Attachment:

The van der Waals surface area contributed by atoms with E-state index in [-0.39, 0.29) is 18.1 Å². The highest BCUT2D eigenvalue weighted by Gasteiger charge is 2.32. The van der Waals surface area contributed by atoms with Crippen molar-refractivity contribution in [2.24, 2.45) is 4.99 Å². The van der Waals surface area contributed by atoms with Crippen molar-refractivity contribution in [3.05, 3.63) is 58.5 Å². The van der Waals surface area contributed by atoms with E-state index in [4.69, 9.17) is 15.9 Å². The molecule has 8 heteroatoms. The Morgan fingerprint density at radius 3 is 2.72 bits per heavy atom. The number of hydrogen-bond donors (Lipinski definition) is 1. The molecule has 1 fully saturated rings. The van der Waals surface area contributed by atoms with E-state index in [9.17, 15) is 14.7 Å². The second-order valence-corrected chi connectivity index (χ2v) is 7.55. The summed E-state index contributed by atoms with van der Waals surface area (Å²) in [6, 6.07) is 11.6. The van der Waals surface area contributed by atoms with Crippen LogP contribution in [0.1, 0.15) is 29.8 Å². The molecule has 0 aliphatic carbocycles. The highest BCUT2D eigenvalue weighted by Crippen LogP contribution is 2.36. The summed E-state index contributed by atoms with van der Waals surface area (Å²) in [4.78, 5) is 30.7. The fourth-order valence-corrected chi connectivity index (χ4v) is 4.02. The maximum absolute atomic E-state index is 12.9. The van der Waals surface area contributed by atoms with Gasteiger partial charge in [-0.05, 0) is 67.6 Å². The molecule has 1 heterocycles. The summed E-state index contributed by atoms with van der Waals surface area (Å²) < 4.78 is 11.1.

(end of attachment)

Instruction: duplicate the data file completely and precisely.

The van der Waals surface area contributed by atoms with E-state index in [-0.39, 0.29) is 18.1 Å². The highest BCUT2D eigenvalue weighted by Gasteiger charge is 2.32. The van der Waals surface area contributed by atoms with Crippen molar-refractivity contribution in [2.24, 2.45) is 4.99 Å². The van der Waals surface area contributed by atoms with Crippen molar-refractivity contribution in [3.05, 3.63) is 58.5 Å². The van der Waals surface area contributed by atoms with E-state index in [4.69, 9.17) is 15.9 Å². The molecule has 8 heteroatoms. The Morgan fingerprint density at radius 3 is 2.72 bits per heavy atom. The number of hydrogen-bond donors (Lipinski definition) is 1. The molecule has 1 fully saturated rings. The van der Waals surface area contributed by atoms with E-state index in [9.17, 15) is 14.7 Å². The second-order valence-corrected chi connectivity index (χ2v) is 7.55. The summed E-state index contributed by atoms with van der Waals surface area (Å²) in [6, 6.07) is 11.6. The van der Waals surface area contributed by atoms with Crippen LogP contribution in [0.1, 0.15) is 29.8 Å². The molecule has 0 aliphatic carbocycles. The highest BCUT2D eigenvalue weighted by Crippen LogP contribution is 2.36. The summed E-state index contributed by atoms with van der Waals surface area (Å²) in [4.78, 5) is 30.7. The fourth-order valence-corrected chi connectivity index (χ4v) is 4.02. The maximum absolute atomic E-state index is 12.9. The van der Waals surface area contributed by atoms with Gasteiger partial charge in [-0.05, 0) is 67.6 Å². The molecule has 1 heterocycles. The summed E-state index contributed by atoms with van der Waals surface area (Å²) < 4.78 is 11.1.